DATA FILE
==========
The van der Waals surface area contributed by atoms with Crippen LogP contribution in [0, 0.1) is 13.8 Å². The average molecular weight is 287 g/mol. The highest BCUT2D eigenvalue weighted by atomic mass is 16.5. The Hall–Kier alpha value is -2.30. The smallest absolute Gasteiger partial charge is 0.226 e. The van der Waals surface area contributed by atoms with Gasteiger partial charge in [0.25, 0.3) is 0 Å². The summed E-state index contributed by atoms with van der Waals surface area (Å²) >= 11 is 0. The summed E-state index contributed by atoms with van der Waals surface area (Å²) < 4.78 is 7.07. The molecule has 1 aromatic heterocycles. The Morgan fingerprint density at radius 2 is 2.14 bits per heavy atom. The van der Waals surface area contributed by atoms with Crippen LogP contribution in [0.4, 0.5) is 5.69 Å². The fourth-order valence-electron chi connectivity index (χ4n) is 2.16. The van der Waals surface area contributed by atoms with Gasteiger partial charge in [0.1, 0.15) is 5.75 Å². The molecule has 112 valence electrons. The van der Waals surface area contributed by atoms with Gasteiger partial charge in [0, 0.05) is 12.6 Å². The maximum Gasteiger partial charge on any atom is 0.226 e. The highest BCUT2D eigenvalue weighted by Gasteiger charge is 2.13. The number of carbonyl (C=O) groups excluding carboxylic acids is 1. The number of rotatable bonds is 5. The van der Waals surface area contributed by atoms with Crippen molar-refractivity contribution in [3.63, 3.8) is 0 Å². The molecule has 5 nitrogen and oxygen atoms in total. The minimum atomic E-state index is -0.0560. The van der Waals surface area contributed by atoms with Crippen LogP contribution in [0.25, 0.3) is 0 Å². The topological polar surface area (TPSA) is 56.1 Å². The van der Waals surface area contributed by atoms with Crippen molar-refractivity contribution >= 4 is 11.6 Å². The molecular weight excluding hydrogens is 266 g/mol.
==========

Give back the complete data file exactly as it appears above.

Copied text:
The van der Waals surface area contributed by atoms with Crippen LogP contribution in [0, 0.1) is 13.8 Å². The average molecular weight is 287 g/mol. The highest BCUT2D eigenvalue weighted by atomic mass is 16.5. The Hall–Kier alpha value is -2.30. The smallest absolute Gasteiger partial charge is 0.226 e. The van der Waals surface area contributed by atoms with Gasteiger partial charge in [0.25, 0.3) is 0 Å². The summed E-state index contributed by atoms with van der Waals surface area (Å²) >= 11 is 0. The summed E-state index contributed by atoms with van der Waals surface area (Å²) < 4.78 is 7.07. The molecule has 1 aromatic heterocycles. The Morgan fingerprint density at radius 2 is 2.14 bits per heavy atom. The van der Waals surface area contributed by atoms with Crippen LogP contribution in [0.4, 0.5) is 5.69 Å². The fourth-order valence-electron chi connectivity index (χ4n) is 2.16. The van der Waals surface area contributed by atoms with Gasteiger partial charge in [0.1, 0.15) is 5.75 Å². The molecule has 112 valence electrons. The van der Waals surface area contributed by atoms with Gasteiger partial charge in [0, 0.05) is 12.6 Å². The maximum Gasteiger partial charge on any atom is 0.226 e. The highest BCUT2D eigenvalue weighted by Gasteiger charge is 2.13. The number of carbonyl (C=O) groups excluding carboxylic acids is 1. The number of rotatable bonds is 5. The van der Waals surface area contributed by atoms with Crippen molar-refractivity contribution in [3.63, 3.8) is 0 Å². The molecule has 5 nitrogen and oxygen atoms in total. The minimum atomic E-state index is -0.0560. The van der Waals surface area contributed by atoms with Crippen LogP contribution in [0.25, 0.3) is 0 Å². The topological polar surface area (TPSA) is 56.1 Å². The van der Waals surface area contributed by atoms with Crippen molar-refractivity contribution >= 4 is 11.6 Å². The molecular weight excluding hydrogens is 266 g/mol.